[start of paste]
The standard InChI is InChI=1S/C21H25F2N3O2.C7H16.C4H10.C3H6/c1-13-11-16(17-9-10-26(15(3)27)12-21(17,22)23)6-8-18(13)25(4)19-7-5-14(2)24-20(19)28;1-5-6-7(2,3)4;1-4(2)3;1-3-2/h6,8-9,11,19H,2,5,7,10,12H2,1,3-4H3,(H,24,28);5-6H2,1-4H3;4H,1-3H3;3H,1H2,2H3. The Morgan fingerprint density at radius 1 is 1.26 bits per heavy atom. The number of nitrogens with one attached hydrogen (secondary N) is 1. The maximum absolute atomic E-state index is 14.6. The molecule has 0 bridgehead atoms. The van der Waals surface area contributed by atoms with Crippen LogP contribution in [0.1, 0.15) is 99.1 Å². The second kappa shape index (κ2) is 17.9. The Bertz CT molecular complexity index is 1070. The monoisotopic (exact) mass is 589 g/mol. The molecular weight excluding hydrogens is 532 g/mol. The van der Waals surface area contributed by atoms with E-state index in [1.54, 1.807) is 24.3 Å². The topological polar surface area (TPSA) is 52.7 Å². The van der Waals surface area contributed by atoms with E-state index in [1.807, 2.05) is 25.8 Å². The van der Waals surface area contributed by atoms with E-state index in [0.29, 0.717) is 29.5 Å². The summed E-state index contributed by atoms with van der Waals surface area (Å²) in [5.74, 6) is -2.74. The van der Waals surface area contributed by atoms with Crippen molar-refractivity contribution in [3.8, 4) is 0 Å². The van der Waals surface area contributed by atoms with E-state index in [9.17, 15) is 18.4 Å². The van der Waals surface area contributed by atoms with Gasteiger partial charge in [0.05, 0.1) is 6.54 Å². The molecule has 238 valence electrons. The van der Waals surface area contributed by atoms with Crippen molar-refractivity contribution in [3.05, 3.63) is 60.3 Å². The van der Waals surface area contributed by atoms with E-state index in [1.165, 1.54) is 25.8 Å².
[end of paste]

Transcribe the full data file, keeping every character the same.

The standard InChI is InChI=1S/C21H25F2N3O2.C7H16.C4H10.C3H6/c1-13-11-16(17-9-10-26(15(3)27)12-21(17,22)23)6-8-18(13)25(4)19-7-5-14(2)24-20(19)28;1-5-6-7(2,3)4;1-4(2)3;1-3-2/h6,8-9,11,19H,2,5,7,10,12H2,1,3-4H3,(H,24,28);5-6H2,1-4H3;4H,1-3H3;3H,1H2,2H3. The Morgan fingerprint density at radius 1 is 1.26 bits per heavy atom. The number of nitrogens with one attached hydrogen (secondary N) is 1. The maximum absolute atomic E-state index is 14.6. The molecule has 0 bridgehead atoms. The van der Waals surface area contributed by atoms with Crippen LogP contribution in [0.1, 0.15) is 99.1 Å². The second kappa shape index (κ2) is 17.9. The Bertz CT molecular complexity index is 1070. The monoisotopic (exact) mass is 589 g/mol. The molecular weight excluding hydrogens is 532 g/mol. The van der Waals surface area contributed by atoms with E-state index in [1.54, 1.807) is 24.3 Å². The topological polar surface area (TPSA) is 52.7 Å². The van der Waals surface area contributed by atoms with E-state index in [1.807, 2.05) is 25.8 Å². The van der Waals surface area contributed by atoms with E-state index in [0.29, 0.717) is 29.5 Å². The summed E-state index contributed by atoms with van der Waals surface area (Å²) in [5.74, 6) is -2.74. The van der Waals surface area contributed by atoms with Crippen molar-refractivity contribution in [3.8, 4) is 0 Å². The van der Waals surface area contributed by atoms with E-state index in [9.17, 15) is 18.4 Å². The van der Waals surface area contributed by atoms with Gasteiger partial charge in [0.05, 0.1) is 6.54 Å². The molecule has 238 valence electrons. The van der Waals surface area contributed by atoms with Crippen molar-refractivity contribution in [3.05, 3.63) is 60.3 Å². The van der Waals surface area contributed by atoms with E-state index in [1.165, 1.54) is 25.8 Å².